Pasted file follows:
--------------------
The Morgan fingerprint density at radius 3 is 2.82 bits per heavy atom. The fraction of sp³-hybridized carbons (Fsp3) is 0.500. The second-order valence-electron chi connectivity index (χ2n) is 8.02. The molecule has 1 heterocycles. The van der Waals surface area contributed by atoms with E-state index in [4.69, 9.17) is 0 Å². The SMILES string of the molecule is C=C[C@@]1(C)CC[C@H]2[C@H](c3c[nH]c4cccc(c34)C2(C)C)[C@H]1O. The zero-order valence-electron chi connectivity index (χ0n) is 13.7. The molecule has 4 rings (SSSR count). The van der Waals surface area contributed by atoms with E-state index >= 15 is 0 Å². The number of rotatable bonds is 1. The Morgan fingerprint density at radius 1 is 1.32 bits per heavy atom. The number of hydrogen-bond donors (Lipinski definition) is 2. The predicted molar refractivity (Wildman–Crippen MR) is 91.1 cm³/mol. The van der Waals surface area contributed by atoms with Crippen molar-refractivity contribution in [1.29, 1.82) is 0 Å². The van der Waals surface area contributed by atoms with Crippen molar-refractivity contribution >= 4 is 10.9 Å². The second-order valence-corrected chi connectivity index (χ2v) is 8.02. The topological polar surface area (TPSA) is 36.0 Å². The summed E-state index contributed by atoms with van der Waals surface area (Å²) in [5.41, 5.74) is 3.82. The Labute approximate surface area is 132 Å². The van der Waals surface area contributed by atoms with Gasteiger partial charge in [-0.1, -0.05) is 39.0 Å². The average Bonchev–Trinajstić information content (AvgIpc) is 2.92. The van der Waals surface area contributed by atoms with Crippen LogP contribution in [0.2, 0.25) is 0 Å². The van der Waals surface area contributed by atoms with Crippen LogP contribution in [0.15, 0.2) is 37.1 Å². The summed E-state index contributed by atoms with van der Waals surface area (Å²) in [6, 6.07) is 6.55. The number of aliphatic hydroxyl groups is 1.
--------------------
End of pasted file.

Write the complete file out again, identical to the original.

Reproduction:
The Morgan fingerprint density at radius 3 is 2.82 bits per heavy atom. The fraction of sp³-hybridized carbons (Fsp3) is 0.500. The second-order valence-electron chi connectivity index (χ2n) is 8.02. The molecule has 1 heterocycles. The van der Waals surface area contributed by atoms with E-state index in [4.69, 9.17) is 0 Å². The SMILES string of the molecule is C=C[C@@]1(C)CC[C@H]2[C@H](c3c[nH]c4cccc(c34)C2(C)C)[C@H]1O. The zero-order valence-electron chi connectivity index (χ0n) is 13.7. The molecule has 4 rings (SSSR count). The van der Waals surface area contributed by atoms with E-state index >= 15 is 0 Å². The number of rotatable bonds is 1. The Morgan fingerprint density at radius 1 is 1.32 bits per heavy atom. The number of hydrogen-bond donors (Lipinski definition) is 2. The predicted molar refractivity (Wildman–Crippen MR) is 91.1 cm³/mol. The van der Waals surface area contributed by atoms with Crippen molar-refractivity contribution in [1.29, 1.82) is 0 Å². The van der Waals surface area contributed by atoms with Crippen molar-refractivity contribution >= 4 is 10.9 Å². The second-order valence-corrected chi connectivity index (χ2v) is 8.02. The topological polar surface area (TPSA) is 36.0 Å². The summed E-state index contributed by atoms with van der Waals surface area (Å²) in [5.41, 5.74) is 3.82. The Labute approximate surface area is 132 Å². The van der Waals surface area contributed by atoms with Gasteiger partial charge in [-0.1, -0.05) is 39.0 Å². The average Bonchev–Trinajstić information content (AvgIpc) is 2.92. The van der Waals surface area contributed by atoms with Crippen LogP contribution in [0.2, 0.25) is 0 Å². The van der Waals surface area contributed by atoms with Crippen LogP contribution in [0.15, 0.2) is 37.1 Å². The summed E-state index contributed by atoms with van der Waals surface area (Å²) in [6, 6.07) is 6.55. The number of aliphatic hydroxyl groups is 1.